Alfredo Zendejas originally declined to be photographed in the orange uniform because he said people would automatically assume he is guilty. Photo by Noe Magaña.
Alfredo Zendejas originally declined to be photographed in the orange uniform because he said people would automatically assume he is guilty. Photo by Noe Magaña.

Alfredo Zendejas says the Hollister Police Department’s narrative regarding a March 26, 2022 shooting is wrong. Zendejas, who was arrested March 31, 2022, in San Jose, is facing two charges of murder, three charges of attempted murder and weapons charges.

In exclusive interviews with BenitoLink, Zendejas, who is being held at San Benito County Jail, said he was involved in the shooting that resulted in the death of Hollister residents Jaime Jesus Gomez, 23, and Daniel Eli Gonzalez, 21, but that rather than being the aggressor, it was the other way around. Three other people also received gunshot wounds that day. 

“I was there, but not in the role police say,” Zendejas, 29, said through a black telephone at the jail visitor room. “I was forced to return fire.”

In news releases and a April 1 news conference following Zendejas’ arrest, Hollister Police Chief Carlos Reynoso stated that police had “evidence to suggest” that the shooting was a case of mistaken identity, that it was a “personal vendetta” and that it was not gang-related, though police originally treated it as such.

“I didn’t commit murder, I defended myself,” Zendejas said in a written statement he held up against the glass of a small window to show this reporter. “They shot at me first, barely missed me and then I returned fire,” the statement said.

When recalling the day of the incident, Zendejas, who requested an interview with BenitoLink, said he came to Hollister to spend the night with family members living in Sierra Court. He said when he got to the house, there was no parking available so he drove back to Rustic Street.

He said as he was driving, looking for parking with his windows open because he was vaping, the sound of yelling or an argument caught his attention. He said he saw a group of people outside a home but his attention immediately went to two individuals.

“They were both looking at me but one of them just took off running across the lawn and that’s when it seemed like he was reaching for something,” Zendejas said. “In my mind it just registered like this guy is reaching for a weapon.”

At that point, Zendejas said he reached for his weapon and stopped his car because he thought the individual was positioning himself to get closer to where Zendejas would have to drive by. He said when he turned his attention to the second individual, that person already was pointing a weapon at him.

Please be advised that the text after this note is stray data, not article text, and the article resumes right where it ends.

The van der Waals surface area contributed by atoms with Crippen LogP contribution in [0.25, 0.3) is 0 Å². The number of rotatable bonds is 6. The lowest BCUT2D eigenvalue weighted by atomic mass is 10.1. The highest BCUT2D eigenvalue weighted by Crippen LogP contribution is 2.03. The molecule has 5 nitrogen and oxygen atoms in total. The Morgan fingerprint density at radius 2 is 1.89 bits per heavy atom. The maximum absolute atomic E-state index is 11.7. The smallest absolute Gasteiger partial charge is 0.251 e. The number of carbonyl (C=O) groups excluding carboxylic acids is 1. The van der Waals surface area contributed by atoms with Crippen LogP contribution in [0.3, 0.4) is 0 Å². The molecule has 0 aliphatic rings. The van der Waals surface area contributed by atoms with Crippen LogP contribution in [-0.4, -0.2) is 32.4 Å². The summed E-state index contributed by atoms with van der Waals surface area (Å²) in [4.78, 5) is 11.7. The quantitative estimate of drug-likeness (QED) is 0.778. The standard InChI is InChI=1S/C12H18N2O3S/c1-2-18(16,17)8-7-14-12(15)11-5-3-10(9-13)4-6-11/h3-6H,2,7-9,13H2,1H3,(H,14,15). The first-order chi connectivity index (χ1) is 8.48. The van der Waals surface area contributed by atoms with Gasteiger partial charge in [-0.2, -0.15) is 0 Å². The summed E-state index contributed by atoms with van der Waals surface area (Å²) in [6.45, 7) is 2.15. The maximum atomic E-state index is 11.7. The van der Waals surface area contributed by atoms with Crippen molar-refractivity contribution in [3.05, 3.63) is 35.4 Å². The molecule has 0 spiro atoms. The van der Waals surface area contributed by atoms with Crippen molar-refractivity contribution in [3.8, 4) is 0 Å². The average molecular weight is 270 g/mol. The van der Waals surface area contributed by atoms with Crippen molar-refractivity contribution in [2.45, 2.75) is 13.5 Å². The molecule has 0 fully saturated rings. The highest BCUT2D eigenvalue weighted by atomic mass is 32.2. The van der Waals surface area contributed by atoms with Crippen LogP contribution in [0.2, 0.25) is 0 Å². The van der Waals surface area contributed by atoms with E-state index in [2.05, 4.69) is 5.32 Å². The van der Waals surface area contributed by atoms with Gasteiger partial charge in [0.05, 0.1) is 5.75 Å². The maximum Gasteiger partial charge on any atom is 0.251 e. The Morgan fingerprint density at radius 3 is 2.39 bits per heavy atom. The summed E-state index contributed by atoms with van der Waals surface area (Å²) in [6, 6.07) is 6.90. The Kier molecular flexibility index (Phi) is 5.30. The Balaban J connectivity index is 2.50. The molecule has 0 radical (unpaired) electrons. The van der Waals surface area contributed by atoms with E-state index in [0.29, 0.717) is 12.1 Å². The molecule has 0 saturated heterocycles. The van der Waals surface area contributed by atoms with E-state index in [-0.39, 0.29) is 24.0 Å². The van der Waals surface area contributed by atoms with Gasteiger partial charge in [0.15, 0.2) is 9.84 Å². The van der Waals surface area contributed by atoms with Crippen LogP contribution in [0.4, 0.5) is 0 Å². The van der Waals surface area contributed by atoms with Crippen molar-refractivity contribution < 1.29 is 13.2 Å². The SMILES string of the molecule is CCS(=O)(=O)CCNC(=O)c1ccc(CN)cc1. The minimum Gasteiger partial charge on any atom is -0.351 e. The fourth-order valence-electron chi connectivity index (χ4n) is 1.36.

“He opened fire,” Zendejas said. “He shot what I thought were two rounds. He shot in my general direction and that’s when I raised my firearm and I shot back.” 

He said he then left the area. 

Zendejas said he began to carry weapons when he left the gangs 10 years ago to protect himself because gang members are known to target dropouts. He said he began to affiliate with gangs when he was about 14 because “they were everywhere,” and that he had many friends who were involved. 

According to court records, Zendejas has been convicted of three felonies for property offenses in San Benito County starting in 2012.

He added that though he did not recognize the two individuals or know the shooting victims personally, he was familiar with people that live in the house they were in front of.

“There were gang members there and gang members in general know that I’m a dropout,” Zendejas said. “They know that if they were to see me that they are pretty much obligated to assault me—to even kill me if they could.”

He said he didn’t understand why police have not disclosed that following the shooting, officers found two weapons at the crime scene and that they knew known gang members were among the group.

At the news conference, police said that there were between 10-15 people outside the home at the time of the shooting. 

“How could you go ahead and push that [narrative] when there’s all these facts there?” Zendejas asked. 

Hollister Police Detective Michael Paddy said he could not answer questions sent by BenitoLink “as they may comprise the ongoing investigation we have with this case.”

Zendejas said it was his goal to get the facts out.

“I want people to know the truth,” Zendejas said. “[To] have somewhat of a clear picture and [police] not keep on saying those guys [the group at the crime scene] are innocent. 

He added he understands people will have a strong feeling toward him but said, “People should know everything: who was there, what they found there.” 

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Noe Magaña is a BenitoLink reporter. He also experiments with videography and photography. He is a San Benito High School graduate with a bachelor’s in journalism from San Jose State and a Liberal Arts...